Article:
Swpring and pink flamingos were in the air. Actually, the pink flamingos were on the ground. Some were the plastic type occupying the front yards of people with a sense of cheese or a sense of humor; others were human types with feathered costumes imitating the long-legged birds.
The occasion was Flamingo Days, the last day of the season at the Mission Ridge ski area, April 13. Pink flamingos (the plastic type) hidden around the mountain had value, and skiers who found these treasures could cash them in to collect a prize. Prizes for returned flamingos ranged from candy bars to clothes to a pass for the 2014-15 ski season. Not a bad bargain for bagging a bird.
The connection between birds and booty is a tenuous one that, perhaps, only downhill skiers and snowboarders ‘get.’ That dusty connection may have something to do with brain similarity between birds and skiers. Or it may have something to do with the seasonality of skiing leaving just as the pink flamingos are arriving. Or, perhaps, it has something to do with the flaming hue that skiers take on when, in the presence of spring sunshine, they shed shirts and expose snow-colored skin to strong solar radiation.
Regardless of the event’s history or rationale, skiers (particularly local ones) did show up to say goodbye to this year’s ski season. It was a bizarre season with yo-yoing weather that brought no snow in December and January, then record snowfalls in February (79 inches), then roller coaster temperatures throughout March.
Some 1,214 skiers arrived to celebrate season’s end. and by noon about 1,200 of them were packed in the gymnasium-sized front yard of the mid-station lodge. A band played nostalgic rock music — thankfully at a volume facilitating rather than foiling conversation — while the gaggle of skiers squawked amongst themselves and pecked their bills into pitchers of amber-colored elixir.
By the time the last day of the season was wrapping up, all the human flamingos had strutted their costumed stuff and were moving their tired carcasses down to the parking lot at the base of the mountain. The day had been glorious with views from Mount Hood to Canada. The skiing had been fabulous with soft corn snow to chase as the spring sun warmed the winter snowpack. And the skiers had been festive, with good cheer flowing like spring runoff.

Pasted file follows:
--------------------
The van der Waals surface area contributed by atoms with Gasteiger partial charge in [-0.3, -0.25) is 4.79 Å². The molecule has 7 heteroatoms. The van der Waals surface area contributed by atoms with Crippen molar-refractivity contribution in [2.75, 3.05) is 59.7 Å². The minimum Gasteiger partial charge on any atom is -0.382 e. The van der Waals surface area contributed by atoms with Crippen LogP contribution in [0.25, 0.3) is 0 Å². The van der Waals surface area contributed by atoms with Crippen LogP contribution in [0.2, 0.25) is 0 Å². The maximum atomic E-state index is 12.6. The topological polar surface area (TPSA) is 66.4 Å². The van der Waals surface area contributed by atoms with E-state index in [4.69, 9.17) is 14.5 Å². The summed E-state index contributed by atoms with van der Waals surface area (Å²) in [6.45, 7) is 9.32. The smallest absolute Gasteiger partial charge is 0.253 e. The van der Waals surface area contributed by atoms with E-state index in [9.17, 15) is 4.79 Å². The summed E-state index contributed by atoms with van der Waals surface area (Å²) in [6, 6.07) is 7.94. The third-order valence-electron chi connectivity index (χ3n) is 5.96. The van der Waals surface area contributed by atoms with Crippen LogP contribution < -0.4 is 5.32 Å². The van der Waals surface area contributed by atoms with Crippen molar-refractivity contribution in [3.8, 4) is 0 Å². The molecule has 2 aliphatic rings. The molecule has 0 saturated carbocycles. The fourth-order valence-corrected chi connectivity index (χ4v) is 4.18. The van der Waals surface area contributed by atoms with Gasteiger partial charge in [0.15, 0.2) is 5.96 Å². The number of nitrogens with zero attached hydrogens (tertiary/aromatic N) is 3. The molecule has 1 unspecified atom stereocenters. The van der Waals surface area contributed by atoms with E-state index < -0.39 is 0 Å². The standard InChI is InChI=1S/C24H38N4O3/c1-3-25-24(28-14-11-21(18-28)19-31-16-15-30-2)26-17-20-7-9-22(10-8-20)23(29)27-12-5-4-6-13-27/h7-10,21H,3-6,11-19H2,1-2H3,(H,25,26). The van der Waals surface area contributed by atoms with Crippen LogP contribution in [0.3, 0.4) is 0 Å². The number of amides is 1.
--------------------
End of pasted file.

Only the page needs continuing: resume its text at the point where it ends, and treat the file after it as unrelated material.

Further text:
All of which left a few skiers with an acute case of melancholy. “I shouldn’t have come,” said Matt Dahlgreen, whose smile at midday had been supplanted by tear-streaked cheeks. “If I hadn’t been here, the season would have just faded away without me noticing it. This just reinforced what I’ll be missing,”
“Hey, Matt,” yelled a nearby skier who recognized the weepy Dahlgreen. “Days like this get you excited about next year, don’t they?”
The comment altered Dahlgreen’s despondency. Unlike this winter, he didn’t plan to be working next winter. “Next year I could be up here five times a week rather than five times a season.”
Dahlgreen had found his pink flamingo. Suddenly he was smiling again.
Pass details: Those who expect they’ll be skiing enough next winter to spring for a season’s pass (seven days is the break-even) should consider purchasing their pass in April — adult passes jump from $375 to $425 on May 1. Families should also be sure to weigh the savings of a family pass — families with two or more children will see savings compared to purchasing individual passes.